Gardening in the Zone: African Violets

Gardening in the Zone segment featuring African violets, from Iowa State University Extension and Outreach.

Gardening in the Zone: Controlling Ground Ivy

Richard Jauron, Iowa State University Extension & Outreach Horticulture specialist, discusses ways to control ground ivy (aka Creeping Charlie) in your yard.

Gardening in the Zone: Miniature Roses

James Romer discusses the advantages of planting miniature roses in your garden.

Gardening in the Zone: Growing Christmas Trees

ISU Extension forester Paul Wray talks about how to grow Christmas trees in Iowa in this 2004 Gardening in the Zone segment.

Gardening in the Zone: Starting Seeds Indoors

Richard Jauron discusses how to start your garden seeds indoors to get a jump start on your garden.

Gardening in the Zone: Lilacs

Dr. Cindy Haynes, horticulture specialist with Iowa State University Extension and Outreach, discusses the varieties of lilac bushes and how to properly prune them.

Gardening in the Zone: Overwintering Geraniums

Richard Jauron, ISU Horticulture Specialist, discusses the different ways you can overwinter your geraniums.

Pine Wilt

Image of pine wilt on a Scotch Pine
Pine wilt on a Scotch Pine

Overview of pine wilt 

Pine wilt causes rapid wilting and dying of pine trees, particularly Scots (Scotch) pines. Pine wilt is particularly common in scotch pines but is capable of infecting other non-native pines as well.

Rhizosphaera Needle Cast

Rhizosphaera needle cast is the most common disease on spruce trees that is received in the Plant and Insect Diagnostic Clinic. Rhizosphaera needle cast is caused by fungal pathogens within the genus Rhizosphaera. This genus also infects several conifer species including; fir, cedar, spruce, and pine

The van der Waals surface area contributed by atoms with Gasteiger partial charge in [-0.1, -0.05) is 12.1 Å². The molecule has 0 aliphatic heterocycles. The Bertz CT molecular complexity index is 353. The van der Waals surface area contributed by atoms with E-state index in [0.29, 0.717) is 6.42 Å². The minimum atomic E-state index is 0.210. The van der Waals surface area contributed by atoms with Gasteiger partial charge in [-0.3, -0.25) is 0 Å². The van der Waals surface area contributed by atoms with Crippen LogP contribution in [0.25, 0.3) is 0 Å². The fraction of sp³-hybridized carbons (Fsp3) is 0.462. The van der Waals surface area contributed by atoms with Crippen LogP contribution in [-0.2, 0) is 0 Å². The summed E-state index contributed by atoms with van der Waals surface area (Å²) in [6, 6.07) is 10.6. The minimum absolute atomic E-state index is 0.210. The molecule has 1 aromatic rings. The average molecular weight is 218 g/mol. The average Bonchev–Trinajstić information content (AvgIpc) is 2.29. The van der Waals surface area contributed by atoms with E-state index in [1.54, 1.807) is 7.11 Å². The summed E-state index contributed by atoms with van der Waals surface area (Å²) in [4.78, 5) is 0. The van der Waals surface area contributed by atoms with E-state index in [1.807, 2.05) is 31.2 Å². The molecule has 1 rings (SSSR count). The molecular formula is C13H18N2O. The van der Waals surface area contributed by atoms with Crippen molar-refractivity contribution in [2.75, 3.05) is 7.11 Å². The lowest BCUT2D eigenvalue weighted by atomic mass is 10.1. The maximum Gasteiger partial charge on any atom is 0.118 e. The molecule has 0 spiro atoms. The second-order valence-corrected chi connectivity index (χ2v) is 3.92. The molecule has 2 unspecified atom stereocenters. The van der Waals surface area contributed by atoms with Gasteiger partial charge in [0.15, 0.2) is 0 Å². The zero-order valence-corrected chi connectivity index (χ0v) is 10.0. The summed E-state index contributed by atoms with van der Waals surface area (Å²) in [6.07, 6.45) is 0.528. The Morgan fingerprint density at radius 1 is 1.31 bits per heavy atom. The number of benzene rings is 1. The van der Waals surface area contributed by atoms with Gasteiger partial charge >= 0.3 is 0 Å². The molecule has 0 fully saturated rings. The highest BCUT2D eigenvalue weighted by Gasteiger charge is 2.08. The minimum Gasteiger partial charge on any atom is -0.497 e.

Oak Wilt

Oak wilt is a serious disease that can infect many oak species. It is caused by the fungus, Ceratocystis fagacearum. Red oaks are very susceptible to the oak wilt fungus and can die within 4-6 weeks.  White and bur oaks are susceptible, but the symptoms develop slowly. Trees can be infected by the fungus through root grafts or by beetle vectors that carry spores to newly wounded trees. When a tree is infected it tree tries to protect itself by producing gummy material called tyloses which can clog the water conducting vessels. Water is prevented from moving to the canopy and leaves begin to wilt. Leaves of infected oaks can wilt, turn brown at the edges, and fall off. The outermost ring of sapwood sometimes turns brown and appears as streaks when the bark is peeled; or as a ring when the branch is cut in cross-section. Because oak wilt is often confused with other disorders, positive identification requires recovery of the causal fungus from the tree.